The Underground Railroad was a secret network of safe houses that organized by people who helped runaway men, women and children slaves. From the years 1780 until the beginning of the Civil War in 1861 enslaved individuals would run away in hopes to receive help from the free and reach their way up into the northern part of the United States. Many historians have approached this topic in several perspectives. Daniel O. Sayers “The Underground Railroad Reconsidered” provides an overview of the Underground Railroad as a long-term of African-American defiance and marronage. It analyses the political economic impacts across the slave owning sectors, the slave’s culture and the influence of religion on the Underground Railroad.
The ⅗ Compromise was a solution to a conflict between the United States northern and southern states in 1787. The conflict was whether or not enslaved people would be counted as representing a whole person when it came to representation in the Electoral College and the House of Representatives in Congress. It was decided that each slave would represent ⅗ of the value of a free person. The impact of this compromise was that it temporarily solved a problem that could have kept our country from moving forward as a new nation. The ⅗ Compromise allowed our country to ratify the US Constitution in 1790 but also pointed out the great flaw of slavery in our nation and opened our eyes to the reality of slavery and how the slaves weren’t treated like ⅗ of a person at all.
Slaves would group together to run away and established their own communities. In the Slave Narrative Collection of the Federal Writers ' Project of the WPA, Ida Blackshear Hutchinson. She relates the experiences of her father. “When the overseer untied
One type of Indian Resistance was the order removal of Indian Tribes residing East of the Mississippi newly to established Indian Territory West of Arkansas and Missouri, and another resistance was that those resisting eviction forcibly removed by American forces oftenly after the prolonged of the legal and military battles. C.) Question 2 Nat Turner Rebellion/slave treatment/life A.) Nat Turner was a slave from Virginia that led groups
In the North about 2% of people were slaves or personal servants; while on other hand about 25% of people were slaves who worked on farms and plantations. One of the famous patriots Nash mentions in his writing is Thomas Peters who “was an Egba of the Yoruba tribe, living in what is now Nigeria and known, of course, by a different name. But a year later he was in the New World, having been kidnapped by slave traders, carried across the Atlantic, and sold at auction in French Louisiana. Peters lost not only is Egba name and his family and friends but also his liberty, his dreams of happiness, and very nearly his life.” (Nash 6). After the British and French war, Peters’s family, hundred members of the Black Guides and Pioneers evacuated from New York to Nova Scotia.
Scott, who was an African American slave, sued for his freedom after his masters had traveled with him to a free state. The Court, ruled by Chief Justice Roger B. Taney, came to the conclusion that Scott was not a free man because he was property and it would be unconstitutional to take the property of a citizen. While the South was pleased with the outcome,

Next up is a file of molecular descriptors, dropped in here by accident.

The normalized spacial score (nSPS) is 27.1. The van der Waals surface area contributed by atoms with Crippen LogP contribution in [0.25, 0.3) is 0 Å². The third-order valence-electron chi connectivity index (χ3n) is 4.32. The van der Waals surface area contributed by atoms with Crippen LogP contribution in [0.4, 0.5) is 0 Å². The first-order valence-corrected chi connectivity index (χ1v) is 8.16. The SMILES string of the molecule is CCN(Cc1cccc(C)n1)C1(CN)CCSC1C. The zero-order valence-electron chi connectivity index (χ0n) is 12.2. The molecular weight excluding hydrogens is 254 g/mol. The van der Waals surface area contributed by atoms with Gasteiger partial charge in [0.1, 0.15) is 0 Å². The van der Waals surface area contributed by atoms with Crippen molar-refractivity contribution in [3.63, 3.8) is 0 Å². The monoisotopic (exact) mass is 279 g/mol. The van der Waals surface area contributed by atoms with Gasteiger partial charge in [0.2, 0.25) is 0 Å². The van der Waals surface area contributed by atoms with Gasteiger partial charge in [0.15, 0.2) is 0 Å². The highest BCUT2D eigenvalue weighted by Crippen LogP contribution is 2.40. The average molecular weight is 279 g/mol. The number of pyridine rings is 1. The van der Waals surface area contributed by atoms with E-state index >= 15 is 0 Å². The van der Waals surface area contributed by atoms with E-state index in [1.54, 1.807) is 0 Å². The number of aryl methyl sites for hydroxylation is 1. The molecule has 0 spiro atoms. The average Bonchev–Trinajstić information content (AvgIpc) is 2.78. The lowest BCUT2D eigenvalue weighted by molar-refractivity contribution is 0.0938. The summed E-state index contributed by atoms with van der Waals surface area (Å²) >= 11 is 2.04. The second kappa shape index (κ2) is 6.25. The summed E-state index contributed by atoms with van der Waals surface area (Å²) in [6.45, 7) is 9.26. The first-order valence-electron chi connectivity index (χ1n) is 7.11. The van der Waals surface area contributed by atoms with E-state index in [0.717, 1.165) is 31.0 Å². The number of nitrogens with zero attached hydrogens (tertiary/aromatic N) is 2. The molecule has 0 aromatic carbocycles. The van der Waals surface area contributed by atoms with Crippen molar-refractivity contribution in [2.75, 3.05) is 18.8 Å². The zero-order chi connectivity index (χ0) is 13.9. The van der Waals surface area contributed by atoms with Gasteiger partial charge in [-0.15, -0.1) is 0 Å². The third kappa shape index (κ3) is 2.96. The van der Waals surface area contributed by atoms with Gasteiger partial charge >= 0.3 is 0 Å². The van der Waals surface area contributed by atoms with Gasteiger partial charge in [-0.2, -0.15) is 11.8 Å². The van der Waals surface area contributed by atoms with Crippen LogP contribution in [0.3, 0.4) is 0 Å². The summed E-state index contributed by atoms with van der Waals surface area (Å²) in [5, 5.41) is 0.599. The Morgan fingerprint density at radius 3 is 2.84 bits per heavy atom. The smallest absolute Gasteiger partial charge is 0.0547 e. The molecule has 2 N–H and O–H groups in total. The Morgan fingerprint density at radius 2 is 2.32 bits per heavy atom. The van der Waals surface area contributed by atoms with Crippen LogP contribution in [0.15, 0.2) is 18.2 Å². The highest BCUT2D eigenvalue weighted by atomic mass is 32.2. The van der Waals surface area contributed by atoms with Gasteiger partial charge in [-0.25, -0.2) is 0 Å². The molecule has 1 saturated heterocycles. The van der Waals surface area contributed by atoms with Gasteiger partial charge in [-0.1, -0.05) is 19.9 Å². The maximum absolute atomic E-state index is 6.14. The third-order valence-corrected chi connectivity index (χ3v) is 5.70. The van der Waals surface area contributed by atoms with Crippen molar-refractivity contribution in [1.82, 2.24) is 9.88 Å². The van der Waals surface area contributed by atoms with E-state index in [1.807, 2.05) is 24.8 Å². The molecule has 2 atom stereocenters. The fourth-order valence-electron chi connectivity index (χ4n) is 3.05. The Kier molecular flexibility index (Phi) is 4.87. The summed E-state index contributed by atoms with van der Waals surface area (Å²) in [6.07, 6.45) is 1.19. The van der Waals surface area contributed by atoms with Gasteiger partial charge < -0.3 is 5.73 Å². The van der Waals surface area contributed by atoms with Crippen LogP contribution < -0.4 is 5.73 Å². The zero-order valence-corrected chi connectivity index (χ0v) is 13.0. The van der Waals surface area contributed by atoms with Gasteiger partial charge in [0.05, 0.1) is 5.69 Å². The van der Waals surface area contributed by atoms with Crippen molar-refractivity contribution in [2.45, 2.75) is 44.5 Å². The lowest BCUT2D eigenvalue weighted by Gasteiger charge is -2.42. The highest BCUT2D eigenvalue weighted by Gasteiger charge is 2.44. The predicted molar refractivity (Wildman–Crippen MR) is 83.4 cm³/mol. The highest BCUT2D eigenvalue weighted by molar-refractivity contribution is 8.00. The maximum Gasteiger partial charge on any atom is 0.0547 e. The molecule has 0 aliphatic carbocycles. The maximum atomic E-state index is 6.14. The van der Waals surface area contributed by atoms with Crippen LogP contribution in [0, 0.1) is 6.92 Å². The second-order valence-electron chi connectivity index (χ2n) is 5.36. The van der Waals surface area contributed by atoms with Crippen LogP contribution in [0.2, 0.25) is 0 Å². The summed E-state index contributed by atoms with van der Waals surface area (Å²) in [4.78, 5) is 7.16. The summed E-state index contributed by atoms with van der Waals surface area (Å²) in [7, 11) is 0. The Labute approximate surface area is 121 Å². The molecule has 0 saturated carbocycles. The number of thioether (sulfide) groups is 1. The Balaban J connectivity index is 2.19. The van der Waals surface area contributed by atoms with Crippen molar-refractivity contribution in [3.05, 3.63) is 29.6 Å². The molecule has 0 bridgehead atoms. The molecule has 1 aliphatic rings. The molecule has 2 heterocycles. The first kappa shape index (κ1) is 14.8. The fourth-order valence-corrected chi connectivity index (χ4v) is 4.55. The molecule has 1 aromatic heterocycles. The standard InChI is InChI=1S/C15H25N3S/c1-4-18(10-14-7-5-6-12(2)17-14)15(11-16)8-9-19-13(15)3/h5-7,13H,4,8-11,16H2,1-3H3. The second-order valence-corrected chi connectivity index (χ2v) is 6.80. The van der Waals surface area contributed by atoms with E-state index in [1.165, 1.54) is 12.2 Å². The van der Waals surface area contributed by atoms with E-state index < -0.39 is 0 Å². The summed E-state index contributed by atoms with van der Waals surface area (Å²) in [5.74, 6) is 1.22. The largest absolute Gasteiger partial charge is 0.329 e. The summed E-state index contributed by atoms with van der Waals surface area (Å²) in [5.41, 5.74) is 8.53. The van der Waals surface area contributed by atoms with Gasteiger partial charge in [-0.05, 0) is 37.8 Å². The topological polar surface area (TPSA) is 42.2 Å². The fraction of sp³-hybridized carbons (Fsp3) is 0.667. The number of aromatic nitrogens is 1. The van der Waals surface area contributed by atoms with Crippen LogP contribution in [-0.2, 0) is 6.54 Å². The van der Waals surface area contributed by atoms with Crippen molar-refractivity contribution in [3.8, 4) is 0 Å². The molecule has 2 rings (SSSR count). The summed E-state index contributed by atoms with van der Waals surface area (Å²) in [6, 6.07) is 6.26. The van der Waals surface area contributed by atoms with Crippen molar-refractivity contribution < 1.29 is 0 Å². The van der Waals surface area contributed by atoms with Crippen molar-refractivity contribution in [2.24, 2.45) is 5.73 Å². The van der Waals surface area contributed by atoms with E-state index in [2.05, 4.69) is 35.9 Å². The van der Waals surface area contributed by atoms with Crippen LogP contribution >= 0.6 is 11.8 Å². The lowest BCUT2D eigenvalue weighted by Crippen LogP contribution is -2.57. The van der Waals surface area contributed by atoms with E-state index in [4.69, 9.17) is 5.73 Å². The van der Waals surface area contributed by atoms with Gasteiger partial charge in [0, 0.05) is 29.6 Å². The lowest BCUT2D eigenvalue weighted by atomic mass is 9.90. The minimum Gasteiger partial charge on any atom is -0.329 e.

There was this particular slave who build the underground railroad to free slaves and her name was Harriet Tubman born in Dorchester Country, Maryland, but that wasn 't her real name. Her real name was Araminta Ross born on 1822 and died March 10, 1913. Her mother Harriet “Rit” Green was owned by a slave owner named Mary Pattison Brodess and her father Ben Ross was owned by a slave owner named Anthony Thompson who actually later married Rit and Ben’s daughter Araminta or she goes by “minty”. Harriet 's father was freed from slavery at the age of 45 by one of his previous owner, but Rit and her children were not freed from slavery no matter the fact of his husband was free. By the time Harriet grew older most African Americans were freed in slavery.
Slavery in America began in the early 16th century, and lasted through the late 19th century. There were many people that believed that slavery was tolerable, and there were others that believed that it was an unacceptable cause. One of the many abolitionist of slavery, Frederick Douglass, wrote and delivered The Hypocrisy of American Slavery Speech on July 4, 1852 to a assemblage of other abolitionists. In Douglass’ speech, he attempts to display that slaves are human beings and should be treated as such. He establishes a sympathetic tone to grasp the attention of the people who are allowing slavery to continue happening.
“Hurry up, run, I think I know where they went,” I yelled back to the group following me. I was the leader of a group of slave catchers trying to catch slaves on the Underground railroad “I think I heard them,”called a slave catcher named Tyrone. We were a group of 6 people looking for runaway slaves that are looking to be free. “Not on my watch,” I thought. I had already caught three slaves, but I had not been paid very well.
A document written by Olaudah Equiano, a victim of the slave trade, describes his experience in detail. He writes of his first encounter with slave traders, who ripped him out of his home at eleven and separated him from his sister, then was sold time and time again. He eventually ended up on the west coast of Africa, and was shipped to the Americas. This is only one of man tragic stories of people’s experience during the Atlantic slave trade. After reading this account, it is easy to blame the people who ripped the child from his home, but these people valued their business, and they wanted to make their